The series of early events in Gauteng was reported to be generally more violent and to include more assaults on persons than was the case with events in later phases. Events in the first phase – assessed in terms of rumour, precipitant and nature of the event – point to deeper anger and aggression than in later phases (and in other parts of the country). These later events appear to be more opportunistic since media coverage and rumour of earlier events led to the departure of many foreigners from their residences and the abandonment of their property. This anticipation of possible attacks created a context in which locals could vandalize and loot homes and shops belonging to those who had fled.
Given extensive gaps in information gathered from the print media, the occurrence of events in close to one half of the places in which recorded events of earlier pre-May xenophobic activity points to continuity in the process of the perpetration of violence against strangers in underprivileged urban residential areas. A local history of violence against strangers (during which immunity from punishment could be learnt) mixed with media coverage of such recent violence elsewhere in the country appears to have been a potent combination.
In the next section – ‘Case studies of four outburst events in the Western Cape’ - greater detail on the ‘rhythm’ of four selected violent xenophobic events is discussed.
This section presents a brief discussion on focus group discussions and in-depth interviews conducted in both the Western and Northern Cape. Focus group discussions were conducted in four areas in the Western Cape where xenophobic violence during May and June 2008 had been reported in the print media. Given a limited time frame, areas were selected where it was possible to organise focus groups in a short space of time. The areas where focus groups were conducted were Du Noon, Khayelithsa, Masiphumelele and Mbekweni. The primary objective of these focus group discussions was to establish the factors that underpinned the unfolding of the xenophobic attacks in these areas. Group discussants were young men who had either been present or had taken part in the respective event. Since the series of xenophobic events appeared to have completely missed the Northern Cape, the primary objective of discussions in that province was to research this phenomenon. Being led by reports in the print media on two alleged xenophobic-related attacks in Kimberley and in Kuruman, a number of depth interviews were conducted with youth, councillors and police officials in these towns.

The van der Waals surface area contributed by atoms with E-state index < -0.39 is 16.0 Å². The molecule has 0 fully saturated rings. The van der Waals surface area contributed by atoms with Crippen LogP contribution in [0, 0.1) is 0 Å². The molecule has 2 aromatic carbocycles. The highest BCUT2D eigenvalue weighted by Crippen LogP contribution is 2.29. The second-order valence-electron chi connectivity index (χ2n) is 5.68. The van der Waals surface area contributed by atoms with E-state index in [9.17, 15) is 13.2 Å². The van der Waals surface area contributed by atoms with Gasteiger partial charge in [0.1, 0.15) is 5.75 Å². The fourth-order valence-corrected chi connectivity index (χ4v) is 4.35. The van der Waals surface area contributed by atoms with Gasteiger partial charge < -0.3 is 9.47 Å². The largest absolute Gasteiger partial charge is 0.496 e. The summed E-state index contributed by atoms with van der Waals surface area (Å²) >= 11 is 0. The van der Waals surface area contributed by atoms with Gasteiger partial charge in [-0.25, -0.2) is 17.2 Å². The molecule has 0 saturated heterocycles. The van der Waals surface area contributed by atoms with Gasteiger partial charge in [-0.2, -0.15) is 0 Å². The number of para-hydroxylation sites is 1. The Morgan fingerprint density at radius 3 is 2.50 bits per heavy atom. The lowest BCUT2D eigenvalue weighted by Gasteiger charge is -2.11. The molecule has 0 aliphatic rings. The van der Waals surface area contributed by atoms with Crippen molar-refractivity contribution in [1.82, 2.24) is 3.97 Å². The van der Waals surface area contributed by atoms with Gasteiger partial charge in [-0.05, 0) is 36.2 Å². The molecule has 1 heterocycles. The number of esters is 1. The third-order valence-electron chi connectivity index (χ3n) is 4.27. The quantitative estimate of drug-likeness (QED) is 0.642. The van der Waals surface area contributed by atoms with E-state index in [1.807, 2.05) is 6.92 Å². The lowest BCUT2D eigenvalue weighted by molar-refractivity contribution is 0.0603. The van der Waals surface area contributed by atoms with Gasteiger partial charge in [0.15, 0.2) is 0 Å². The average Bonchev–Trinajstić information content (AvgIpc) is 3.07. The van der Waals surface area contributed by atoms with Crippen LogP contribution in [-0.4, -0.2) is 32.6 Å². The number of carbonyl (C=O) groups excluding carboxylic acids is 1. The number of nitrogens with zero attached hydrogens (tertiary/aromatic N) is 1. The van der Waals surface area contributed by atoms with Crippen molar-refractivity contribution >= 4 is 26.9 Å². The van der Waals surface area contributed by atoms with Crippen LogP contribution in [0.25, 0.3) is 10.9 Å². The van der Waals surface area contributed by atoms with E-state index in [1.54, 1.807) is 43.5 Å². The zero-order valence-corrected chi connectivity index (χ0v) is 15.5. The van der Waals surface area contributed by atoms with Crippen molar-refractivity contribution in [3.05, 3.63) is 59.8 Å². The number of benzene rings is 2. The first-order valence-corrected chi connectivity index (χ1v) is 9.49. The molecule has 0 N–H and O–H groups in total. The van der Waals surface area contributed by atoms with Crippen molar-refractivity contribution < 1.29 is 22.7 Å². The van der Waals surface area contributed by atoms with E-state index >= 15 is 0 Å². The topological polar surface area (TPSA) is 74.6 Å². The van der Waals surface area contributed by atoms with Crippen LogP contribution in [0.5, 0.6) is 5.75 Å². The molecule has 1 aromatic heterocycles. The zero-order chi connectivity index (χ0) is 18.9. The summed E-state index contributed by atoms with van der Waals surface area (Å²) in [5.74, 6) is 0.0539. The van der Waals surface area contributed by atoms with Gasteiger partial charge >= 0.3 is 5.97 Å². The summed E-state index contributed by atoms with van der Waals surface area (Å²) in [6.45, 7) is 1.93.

In discussing these outbursts, an attempt is made to fit each within the seven phases through which a violent outburst moves, describing how Horowitz claims the event unfolds (see Section 4). The seven steps in sequence are 1)precipitant, 2)unsettling event, 3)dissemination of rumours, 4)lull, 5)more deliberate acts of violence, 6)strong concentration on male victims and 7)broadening of participation. No information from focus group transcripts was found for steps 4, 5, and 7. For step 6 reference to attacks on Somali shop keepers (rather than on males) emerged.
1) Du Noon
According to media reports, the first incident of xenophobic violence that set up a chain of violent incidents in the greater Cape Town region was in the Du Noon area. Du Noon is a mixed residential area in that it consists of both formal and informal residential sections and is situated in Milnerton in close proximity to the City Bowl. On the evening of 22 May, what was described as an initiative by Western Cape politicians and Milnerton police to prevent xenophobic violence in Du Noon appears to have become a precipitant not only for the outbreak of xenophobic violence in Du Noon but also for its spread to other areas within the region.
In analysing discussants’ perceptions of the event, it is clear, to them, that the precipitating event leading to the outbreak of violence in Du Noon was the preceding set of violent events that took place in Johannesburg, as broadly reported on by the media. Reference was also made to the ANC presidential candidate, Jacob Zuma, and his purported remarks regarding illegal immigrants.